Luckily Norma Fiorentino wasn’t home on January first 2009 when her water well exploded. It blew a concrete slab six feet across her yard and started a firestorm of media coverage and investigations that remain controversial to this day. The tiny Pennsylvania town of Dimock has never been the same.
A state investigation turned up at least nineteen polluted water wells. Gas drilling and fracking had caused stray methane gas and other chemicals to invade the area’s aquifer. The state’s regulator issued an order for Cabot Oil & Gas to stop the migration of gas into the aquifer and filed a lawsuit against the company. Nineteen families joined in a lawsuit against Cabot. Cabot agreed that they did pollute the aquifer when they signed the state’s 3 Consent Orders. Later, Cabot decided they had nothing to do with the contamination.
The Environmental Protection Agency stepped in in 2012. Though their initial testing showed high levels of contamination, in a controversial move, EPA did further limited analysis and declared the water in Dimock was safe to use and drink. Yet, using the same data set, the Agency for Toxic Substances and Disease Registry found unsafe levels of contamination. The ATDSR finally released their report in 2016, leaving residents wondering who to believe.
In 2009 Pennsylvania’s state regulator, Department of Environmental Protection (DEP), placed a ban on all of Cabot’s drilling and fracking in a nine mile square area around the contamination site. Late in 2012, DEP lifted that ban to allow gas wells that had been drilled in 2008 to be hydraulically fractured (fracked). At least one case of contamination of a water well was reported just after fracking occurred. DEP admits at least 243 water wells in Pennsylvania have been impacted by gas drilling/fracking from 2007 – 2014.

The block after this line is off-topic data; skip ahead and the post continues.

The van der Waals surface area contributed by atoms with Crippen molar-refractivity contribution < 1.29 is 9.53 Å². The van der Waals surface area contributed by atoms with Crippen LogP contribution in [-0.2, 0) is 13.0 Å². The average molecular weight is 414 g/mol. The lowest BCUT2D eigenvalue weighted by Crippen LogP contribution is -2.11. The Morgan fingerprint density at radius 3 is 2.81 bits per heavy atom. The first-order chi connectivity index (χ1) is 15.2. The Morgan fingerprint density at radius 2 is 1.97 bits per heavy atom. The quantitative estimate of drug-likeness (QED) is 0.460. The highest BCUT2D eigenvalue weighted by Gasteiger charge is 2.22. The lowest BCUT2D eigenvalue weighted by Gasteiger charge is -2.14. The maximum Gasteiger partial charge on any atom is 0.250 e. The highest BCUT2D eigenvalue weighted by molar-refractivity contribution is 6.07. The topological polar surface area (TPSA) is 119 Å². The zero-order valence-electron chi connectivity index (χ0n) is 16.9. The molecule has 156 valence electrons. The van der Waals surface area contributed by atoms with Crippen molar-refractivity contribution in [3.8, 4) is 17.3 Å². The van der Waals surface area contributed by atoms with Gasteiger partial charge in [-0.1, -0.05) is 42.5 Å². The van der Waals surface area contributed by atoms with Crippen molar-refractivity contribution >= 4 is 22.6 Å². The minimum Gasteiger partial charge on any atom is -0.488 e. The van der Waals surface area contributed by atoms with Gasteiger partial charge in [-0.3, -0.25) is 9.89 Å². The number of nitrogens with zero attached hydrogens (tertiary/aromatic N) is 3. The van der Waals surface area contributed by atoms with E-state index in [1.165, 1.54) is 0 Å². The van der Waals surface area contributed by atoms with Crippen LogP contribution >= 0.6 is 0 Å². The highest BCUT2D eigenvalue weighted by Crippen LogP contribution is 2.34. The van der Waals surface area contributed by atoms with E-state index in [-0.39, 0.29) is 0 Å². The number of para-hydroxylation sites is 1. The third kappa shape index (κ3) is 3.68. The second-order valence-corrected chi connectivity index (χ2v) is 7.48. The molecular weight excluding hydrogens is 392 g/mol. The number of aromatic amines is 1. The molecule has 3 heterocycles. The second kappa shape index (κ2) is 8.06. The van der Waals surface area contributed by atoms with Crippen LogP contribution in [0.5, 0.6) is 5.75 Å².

Many families in the Dimock contamination area still don’t have clean water for their homes to this day. Some use Ray Kemble’s water truck to fill the huge water tanks (called water buffaloes) residents have to keep filled themselves. In winter, these have to be heated to keep the lines from freezing. Yet the gas industry sill claims not one case of water contamination from the gas boom has ever occurred. Cabot Oil & Gas still denies their extraction activities had any effect on the area’s water quality and has waged a campaign to lie about the event.